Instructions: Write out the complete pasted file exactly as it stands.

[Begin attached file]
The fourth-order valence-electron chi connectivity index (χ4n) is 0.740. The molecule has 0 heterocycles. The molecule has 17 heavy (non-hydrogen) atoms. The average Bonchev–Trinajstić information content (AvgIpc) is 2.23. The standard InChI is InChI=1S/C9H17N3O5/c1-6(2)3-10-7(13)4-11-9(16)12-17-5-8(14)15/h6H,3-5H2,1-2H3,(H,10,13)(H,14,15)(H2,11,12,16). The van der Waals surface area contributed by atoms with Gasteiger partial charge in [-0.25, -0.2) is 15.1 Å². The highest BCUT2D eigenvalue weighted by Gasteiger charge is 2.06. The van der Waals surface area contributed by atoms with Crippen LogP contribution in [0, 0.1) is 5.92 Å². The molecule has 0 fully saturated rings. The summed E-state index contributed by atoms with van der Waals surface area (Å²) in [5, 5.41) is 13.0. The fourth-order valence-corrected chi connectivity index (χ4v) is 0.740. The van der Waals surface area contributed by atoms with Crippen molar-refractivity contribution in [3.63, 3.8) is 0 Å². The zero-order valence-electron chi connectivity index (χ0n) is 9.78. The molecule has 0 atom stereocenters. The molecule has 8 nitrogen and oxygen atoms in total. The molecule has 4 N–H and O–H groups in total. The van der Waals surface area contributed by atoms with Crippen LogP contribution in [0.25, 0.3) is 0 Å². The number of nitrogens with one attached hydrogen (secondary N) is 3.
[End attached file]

The fourth-order valence-electron chi connectivity index (χ4n) is 0.740. The molecule has 0 heterocycles. The molecule has 17 heavy (non-hydrogen) atoms. The average Bonchev–Trinajstić information content (AvgIpc) is 2.23. The standard InChI is InChI=1S/C9H17N3O5/c1-6(2)3-10-7(13)4-11-9(16)12-17-5-8(14)15/h6H,3-5H2,1-2H3,(H,10,13)(H,14,15)(H2,11,12,16). The van der Waals surface area contributed by atoms with Gasteiger partial charge in [-0.25, -0.2) is 15.1 Å². The highest BCUT2D eigenvalue weighted by Gasteiger charge is 2.06. The van der Waals surface area contributed by atoms with Crippen LogP contribution in [0, 0.1) is 5.92 Å². The molecule has 0 fully saturated rings. The summed E-state index contributed by atoms with van der Waals surface area (Å²) in [5, 5.41) is 13.0. The fourth-order valence-corrected chi connectivity index (χ4v) is 0.740. The van der Waals surface area contributed by atoms with Crippen molar-refractivity contribution in [3.63, 3.8) is 0 Å². The zero-order valence-electron chi connectivity index (χ0n) is 9.78. The molecule has 0 atom stereocenters. The molecule has 8 nitrogen and oxygen atoms in total. The molecule has 4 N–H and O–H groups in total. The van der Waals surface area contributed by atoms with Crippen LogP contribution in [0.25, 0.3) is 0 Å². The number of nitrogens with one attached hydrogen (secondary N) is 3.